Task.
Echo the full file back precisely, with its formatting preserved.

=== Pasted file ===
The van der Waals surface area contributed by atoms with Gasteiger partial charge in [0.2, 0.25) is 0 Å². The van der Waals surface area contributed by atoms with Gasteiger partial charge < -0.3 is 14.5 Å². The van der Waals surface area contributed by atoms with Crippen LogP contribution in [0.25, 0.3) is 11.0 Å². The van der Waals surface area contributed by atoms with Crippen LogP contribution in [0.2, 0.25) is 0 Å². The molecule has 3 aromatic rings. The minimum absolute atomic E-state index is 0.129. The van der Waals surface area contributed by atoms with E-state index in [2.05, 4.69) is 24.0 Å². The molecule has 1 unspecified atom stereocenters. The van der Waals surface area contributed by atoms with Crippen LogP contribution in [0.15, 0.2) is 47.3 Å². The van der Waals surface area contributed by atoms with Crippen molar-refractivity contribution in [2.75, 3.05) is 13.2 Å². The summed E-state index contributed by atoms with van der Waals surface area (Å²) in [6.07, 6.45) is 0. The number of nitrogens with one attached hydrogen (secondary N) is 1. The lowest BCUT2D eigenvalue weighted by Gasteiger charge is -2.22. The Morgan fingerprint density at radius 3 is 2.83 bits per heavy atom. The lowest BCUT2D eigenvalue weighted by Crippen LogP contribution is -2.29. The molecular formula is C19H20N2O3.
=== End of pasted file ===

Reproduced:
The van der Waals surface area contributed by atoms with Gasteiger partial charge in [0.2, 0.25) is 0 Å². The van der Waals surface area contributed by atoms with Gasteiger partial charge < -0.3 is 14.5 Å². The van der Waals surface area contributed by atoms with Crippen LogP contribution in [0.25, 0.3) is 11.0 Å². The van der Waals surface area contributed by atoms with Crippen LogP contribution in [0.2, 0.25) is 0 Å². The molecule has 3 aromatic rings. The minimum absolute atomic E-state index is 0.129. The van der Waals surface area contributed by atoms with E-state index in [2.05, 4.69) is 24.0 Å². The molecule has 1 unspecified atom stereocenters. The van der Waals surface area contributed by atoms with Crippen LogP contribution in [0.15, 0.2) is 47.3 Å². The van der Waals surface area contributed by atoms with Crippen molar-refractivity contribution in [2.75, 3.05) is 13.2 Å². The summed E-state index contributed by atoms with van der Waals surface area (Å²) in [6.07, 6.45) is 0. The number of nitrogens with one attached hydrogen (secondary N) is 1. The lowest BCUT2D eigenvalue weighted by Gasteiger charge is -2.22. The Morgan fingerprint density at radius 3 is 2.83 bits per heavy atom. The lowest BCUT2D eigenvalue weighted by Crippen LogP contribution is -2.29. The molecular formula is C19H20N2O3.